The Pakistani-origin Canadian businessman Tahawwur Rana, wanted by Indian authorities for his alleged involvement in the 2008 Mumbai terror attack, will remain in the United States, while a federal judge in Los Angeles assesses whether the accused will be extradited to India.
At the request of the Indian government, the in-person extradition hearing of Rana was held in the court of magistrate judge Jacqueline Chooljian in Los Angeles. The defence attorneys and prosecutors were ordered on Thursday, 24 June, to file additional documents by 15 July. Rana will remain in federal custody, news agency AP reported.
Indian authorities claim that Rana conspired with his childhood friend David Coleman Headley to support the Pakistani terror group Lashkar-e-Taiba in orchestrating the 2008 terror attacks in Mumbai that killed 166 people, including six Americans, and injured more than 200 people.
Prosecutors claim that Rana’s immigration law centre in Chicago, as well as a satellite office in Mumbai, were allegedly used as a front for their terrorism activities between 2006 and 2008. On the other hand, Rana’s attorneys assert that he was not aware of Headley’s terrorism plot and was merely trying to help a childhood friend.
Stating that Headley is a serial liar who has deceived the US government multiple times in several criminal cases, the prosecutors asked for Headley’s testimony to not be viewed as credible.
Meanwhile, the attorneys alleged that Headley had used Rana to further his terrorism efforts without the latter’s knowledge.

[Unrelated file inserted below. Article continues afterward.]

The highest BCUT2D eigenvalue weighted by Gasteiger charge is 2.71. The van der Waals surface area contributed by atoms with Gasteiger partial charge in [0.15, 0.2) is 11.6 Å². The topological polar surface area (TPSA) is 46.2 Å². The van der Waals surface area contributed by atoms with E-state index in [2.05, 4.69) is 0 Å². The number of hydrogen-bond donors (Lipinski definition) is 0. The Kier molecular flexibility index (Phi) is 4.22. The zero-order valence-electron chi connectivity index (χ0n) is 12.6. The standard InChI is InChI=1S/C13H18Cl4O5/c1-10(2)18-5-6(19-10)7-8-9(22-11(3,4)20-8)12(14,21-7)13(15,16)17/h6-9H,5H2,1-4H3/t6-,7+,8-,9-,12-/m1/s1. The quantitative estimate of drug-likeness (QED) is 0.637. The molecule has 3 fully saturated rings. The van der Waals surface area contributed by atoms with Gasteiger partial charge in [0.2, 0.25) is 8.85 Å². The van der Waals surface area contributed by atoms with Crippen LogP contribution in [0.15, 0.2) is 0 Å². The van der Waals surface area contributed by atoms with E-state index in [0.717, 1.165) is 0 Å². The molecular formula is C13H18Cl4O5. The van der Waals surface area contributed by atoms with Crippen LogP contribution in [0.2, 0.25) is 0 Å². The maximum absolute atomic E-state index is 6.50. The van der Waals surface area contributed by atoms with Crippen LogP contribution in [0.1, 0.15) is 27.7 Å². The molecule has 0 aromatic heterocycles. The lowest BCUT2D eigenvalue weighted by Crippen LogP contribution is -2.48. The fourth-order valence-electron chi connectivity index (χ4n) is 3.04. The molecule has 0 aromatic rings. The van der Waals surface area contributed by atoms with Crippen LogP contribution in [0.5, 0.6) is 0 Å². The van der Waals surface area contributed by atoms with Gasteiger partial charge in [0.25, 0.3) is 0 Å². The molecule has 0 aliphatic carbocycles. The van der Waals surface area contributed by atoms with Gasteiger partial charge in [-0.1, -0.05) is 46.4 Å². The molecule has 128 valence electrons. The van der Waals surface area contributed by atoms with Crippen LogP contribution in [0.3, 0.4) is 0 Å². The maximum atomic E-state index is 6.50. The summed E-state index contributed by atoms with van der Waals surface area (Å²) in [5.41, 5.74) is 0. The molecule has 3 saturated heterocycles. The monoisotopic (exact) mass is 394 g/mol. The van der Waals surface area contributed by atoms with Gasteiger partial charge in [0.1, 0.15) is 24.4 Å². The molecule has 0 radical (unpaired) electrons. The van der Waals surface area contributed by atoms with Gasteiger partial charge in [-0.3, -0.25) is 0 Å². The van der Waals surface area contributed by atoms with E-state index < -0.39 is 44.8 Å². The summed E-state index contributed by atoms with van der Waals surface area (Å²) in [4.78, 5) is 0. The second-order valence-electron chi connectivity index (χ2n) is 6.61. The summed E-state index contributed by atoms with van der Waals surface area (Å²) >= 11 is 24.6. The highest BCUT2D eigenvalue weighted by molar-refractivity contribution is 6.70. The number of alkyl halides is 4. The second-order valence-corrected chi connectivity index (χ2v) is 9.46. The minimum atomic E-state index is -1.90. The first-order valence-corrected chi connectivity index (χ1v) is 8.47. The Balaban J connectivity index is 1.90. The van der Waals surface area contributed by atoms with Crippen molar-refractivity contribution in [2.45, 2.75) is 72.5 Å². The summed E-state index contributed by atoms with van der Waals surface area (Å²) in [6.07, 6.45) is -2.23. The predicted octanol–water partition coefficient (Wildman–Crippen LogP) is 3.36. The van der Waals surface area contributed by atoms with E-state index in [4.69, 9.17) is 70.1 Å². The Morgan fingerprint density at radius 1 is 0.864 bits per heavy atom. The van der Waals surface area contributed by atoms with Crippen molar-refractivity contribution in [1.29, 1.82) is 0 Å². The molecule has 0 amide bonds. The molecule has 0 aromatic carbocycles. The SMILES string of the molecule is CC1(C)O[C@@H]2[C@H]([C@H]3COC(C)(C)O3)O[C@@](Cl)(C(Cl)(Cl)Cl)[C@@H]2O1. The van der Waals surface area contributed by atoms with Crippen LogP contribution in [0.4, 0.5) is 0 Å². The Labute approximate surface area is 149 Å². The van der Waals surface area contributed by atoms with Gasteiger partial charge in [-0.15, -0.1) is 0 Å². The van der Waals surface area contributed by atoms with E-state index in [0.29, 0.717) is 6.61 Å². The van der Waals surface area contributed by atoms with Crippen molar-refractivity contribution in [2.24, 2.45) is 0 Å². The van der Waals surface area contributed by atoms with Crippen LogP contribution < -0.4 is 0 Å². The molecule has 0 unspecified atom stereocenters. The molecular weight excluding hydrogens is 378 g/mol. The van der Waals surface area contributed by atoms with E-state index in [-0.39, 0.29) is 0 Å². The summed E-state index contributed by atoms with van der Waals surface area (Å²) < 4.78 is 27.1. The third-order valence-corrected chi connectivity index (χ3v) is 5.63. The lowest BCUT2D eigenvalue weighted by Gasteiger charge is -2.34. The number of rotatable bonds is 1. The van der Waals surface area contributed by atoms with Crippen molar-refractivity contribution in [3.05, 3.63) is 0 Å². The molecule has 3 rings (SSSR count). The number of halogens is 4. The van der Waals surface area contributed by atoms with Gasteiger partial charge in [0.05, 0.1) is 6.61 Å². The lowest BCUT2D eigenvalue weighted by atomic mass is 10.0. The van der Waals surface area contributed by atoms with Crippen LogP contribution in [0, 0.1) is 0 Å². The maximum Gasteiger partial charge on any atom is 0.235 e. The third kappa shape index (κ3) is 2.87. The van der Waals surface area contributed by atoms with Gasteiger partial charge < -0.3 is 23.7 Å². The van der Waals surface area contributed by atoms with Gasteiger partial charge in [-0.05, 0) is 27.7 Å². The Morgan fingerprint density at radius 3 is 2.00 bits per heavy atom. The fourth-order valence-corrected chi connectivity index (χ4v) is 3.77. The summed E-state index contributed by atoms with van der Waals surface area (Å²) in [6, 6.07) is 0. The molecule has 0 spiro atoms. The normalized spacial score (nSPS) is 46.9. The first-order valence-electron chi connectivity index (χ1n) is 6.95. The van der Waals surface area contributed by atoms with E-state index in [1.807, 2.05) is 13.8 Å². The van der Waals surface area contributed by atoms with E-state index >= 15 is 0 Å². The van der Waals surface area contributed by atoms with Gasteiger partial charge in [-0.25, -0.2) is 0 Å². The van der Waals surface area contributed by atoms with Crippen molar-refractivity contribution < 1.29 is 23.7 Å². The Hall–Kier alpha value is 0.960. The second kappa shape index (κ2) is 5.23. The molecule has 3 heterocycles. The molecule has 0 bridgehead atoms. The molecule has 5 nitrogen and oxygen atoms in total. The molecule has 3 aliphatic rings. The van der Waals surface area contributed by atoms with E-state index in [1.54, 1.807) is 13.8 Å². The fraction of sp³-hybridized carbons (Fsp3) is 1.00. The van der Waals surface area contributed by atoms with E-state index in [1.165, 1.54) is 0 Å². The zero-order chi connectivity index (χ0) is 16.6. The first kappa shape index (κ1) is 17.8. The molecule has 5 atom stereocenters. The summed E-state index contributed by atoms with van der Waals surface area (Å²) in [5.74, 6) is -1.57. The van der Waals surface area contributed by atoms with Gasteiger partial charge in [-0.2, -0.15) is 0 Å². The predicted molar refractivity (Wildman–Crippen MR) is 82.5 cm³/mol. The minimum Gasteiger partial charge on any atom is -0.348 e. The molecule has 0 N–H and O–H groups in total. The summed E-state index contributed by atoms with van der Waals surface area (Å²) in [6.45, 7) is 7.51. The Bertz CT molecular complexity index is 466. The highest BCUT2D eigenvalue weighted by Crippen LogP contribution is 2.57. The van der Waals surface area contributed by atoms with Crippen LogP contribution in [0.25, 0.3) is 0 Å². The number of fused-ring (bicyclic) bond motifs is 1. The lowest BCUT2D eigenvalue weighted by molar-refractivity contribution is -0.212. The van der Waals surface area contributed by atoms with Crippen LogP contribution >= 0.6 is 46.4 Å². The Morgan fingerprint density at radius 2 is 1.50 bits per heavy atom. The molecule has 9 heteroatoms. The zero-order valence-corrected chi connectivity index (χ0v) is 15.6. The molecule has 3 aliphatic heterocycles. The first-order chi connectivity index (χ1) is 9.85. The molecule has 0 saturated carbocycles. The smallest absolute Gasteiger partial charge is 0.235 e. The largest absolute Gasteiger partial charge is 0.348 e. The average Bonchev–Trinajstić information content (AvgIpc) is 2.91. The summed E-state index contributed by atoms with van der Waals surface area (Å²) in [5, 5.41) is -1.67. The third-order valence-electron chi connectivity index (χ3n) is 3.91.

Currently serving a 35-year prison term in the US for his role in the attack, Headley was made an approver in the case.
Meanwhile, Rana has opposed extradition, arguing that he has already been convicted by a US court in Chicago.
With his ankles in shackles, Rana wore a white jumpsuit and black glasses, as well as a mask at the hearing, reported AP.
The Denmark Case
Rana was earlier convicted in a federal court in Illinois in 2011, of a conspiracy to provide material support to terrorism in Denmark for a thwarted plot to attack a Danish newspaper in retaliation for publishing cartoons that depicted the Prophet Mohamed in 2005.
Rana was sentenced to a 14-year prison term in the Denmark-related case, but in June 2020, his punishment was reduced to time served after he claimed that he had contracted COVID-19 in a federal California prison, court documents show, reported AP.
Moreover, US prosecutors failed to prove that Rana had directly supported the Mumbai attacks. Additionally, Rana’s defence said that because he has been acquitted of the Mumbai-related charges in the US, extraditing him to India would be tantamount to double jeopardy.
Only one of the 10 Mumbai terrorists, Ajmal Kasab, survived after the attack and went on trial. He was convicted, sentenced to death in India, and hanged.
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